DUBUQUE, Iowa — Matt Giese brought a caricature of Marco Rubio in the hopes that the Florida senator would sign it.
Giese has drawn caricatures of practically all of the potential 2016 candidates (including a particularly unflattering one of New Jersey Gov. Chris Christie) but he was excited to see Rubio for the first time.
Rubio took one look at it and laughed. The drawing featured a thicker head of hair than one he actually does, something Rubio readily admitted. He signed the drawing and posed for a photo. Giese wasn't alone last week in Iowa in his excitement — at all. Person after person came up to the Florida senator, looking for a photo or an autograph, full of praise.
Rubio invested early in Iowa and several of its winning candidates, including Senator-elect Joni Ernst and Congressman-elect Rod Blum. And as he stumped for them in the final days of the campaign, Iowans last week were not only happy to meet Rubio, they were enthusiastic about his message and many were openly eager at the prospect of a presidential campaign.
The immigration debate of 2013 undoubtedly damaged Rubio politically — irrevocably, according to many. But people in Iowa, the kind of people who show up to rallies for Ernst and vote in Republican primaries, are much more receptive to Rubio than you might think. People say they like Rubio — and they really like the domestic-focused, middle-class message he is trying to regain his political footing with.
And that enthusiasm certainly extended to the candidates Rubio was in the state to support.
"I would encourage all you to go out on the internet and read what the senator has written about poverty," said an elated Blum, then running for Rep. Bruce Braley's open seat, told a room full of his supporters. "Some of the very interesting ways, the good ways, the 21st century ways to lift the non-working poor, up to working poor, up to middle class."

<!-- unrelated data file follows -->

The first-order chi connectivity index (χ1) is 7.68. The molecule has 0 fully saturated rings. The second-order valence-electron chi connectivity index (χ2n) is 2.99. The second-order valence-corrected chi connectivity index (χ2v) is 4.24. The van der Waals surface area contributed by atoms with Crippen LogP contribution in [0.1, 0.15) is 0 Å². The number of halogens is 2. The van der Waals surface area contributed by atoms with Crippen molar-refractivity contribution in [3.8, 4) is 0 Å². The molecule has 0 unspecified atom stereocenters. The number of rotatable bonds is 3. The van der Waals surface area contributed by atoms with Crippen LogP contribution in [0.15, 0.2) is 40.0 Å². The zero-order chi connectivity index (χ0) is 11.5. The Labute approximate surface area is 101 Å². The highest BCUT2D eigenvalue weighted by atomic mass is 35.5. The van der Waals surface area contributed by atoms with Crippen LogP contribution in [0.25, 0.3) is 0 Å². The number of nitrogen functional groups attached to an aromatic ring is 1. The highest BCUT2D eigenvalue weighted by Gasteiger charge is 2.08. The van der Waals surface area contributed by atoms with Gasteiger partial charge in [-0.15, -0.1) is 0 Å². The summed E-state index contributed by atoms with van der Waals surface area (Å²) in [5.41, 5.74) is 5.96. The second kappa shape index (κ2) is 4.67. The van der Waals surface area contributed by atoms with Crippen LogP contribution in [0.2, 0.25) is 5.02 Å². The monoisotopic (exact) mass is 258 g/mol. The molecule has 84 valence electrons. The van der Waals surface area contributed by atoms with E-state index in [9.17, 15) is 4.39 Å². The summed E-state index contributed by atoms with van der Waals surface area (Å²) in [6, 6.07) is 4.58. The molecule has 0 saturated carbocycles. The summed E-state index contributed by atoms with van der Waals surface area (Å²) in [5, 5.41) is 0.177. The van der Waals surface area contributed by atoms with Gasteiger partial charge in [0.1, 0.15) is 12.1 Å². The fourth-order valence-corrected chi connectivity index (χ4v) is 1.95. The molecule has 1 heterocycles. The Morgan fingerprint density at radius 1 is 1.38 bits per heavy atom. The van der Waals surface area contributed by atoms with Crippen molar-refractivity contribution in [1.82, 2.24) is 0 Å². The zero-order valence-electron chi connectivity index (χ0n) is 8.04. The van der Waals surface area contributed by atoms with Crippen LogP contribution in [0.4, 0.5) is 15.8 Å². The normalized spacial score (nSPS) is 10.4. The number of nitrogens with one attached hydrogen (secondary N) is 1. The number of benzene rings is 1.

Blum is the same man with a sign on his door that reads, "The NSA: The only part of the government that actually listens."
But as Blum fought to win (and ultimately won) the most heavily Democratic district in Iowa, he turned to one of the more hawkish members of the Republican Party.
Rubio kept up a busy campaign schedule in the last few weeks of 2014 campaign, making stops in Iowa, New Hampshire, South Carolina, and his home state of Florida. He campaigned with Blum on Wednesday and spent last Tuesday crisscrossing the state with Republican Senate candidate Joni Ernst. Rubio was one of Ernst's earliest and most enthusiastic supporters, a move not unnoticed by party officials in the state. His top communications director was dispatched to work on Ernst's campaign and his top political adviser was in Iowa on election night. In addition to three campaign stops together on Tuesday, Rubio was the headliner at the roughly 600-person Scott County Reagan Dinner where Ernst also spoke.
Rubio's speeches, in Iowa and other state he's traveled to this year, have focused on what he called "the next great American century." His message is heavily critical of Democratic policies, big government, and President Obama (though, interestingly, not Hillary Clinton).
"It is immoral, it is un-American that the only people who can't send their kids to the school of their choice are poor parents," Rubio said in Dubuque.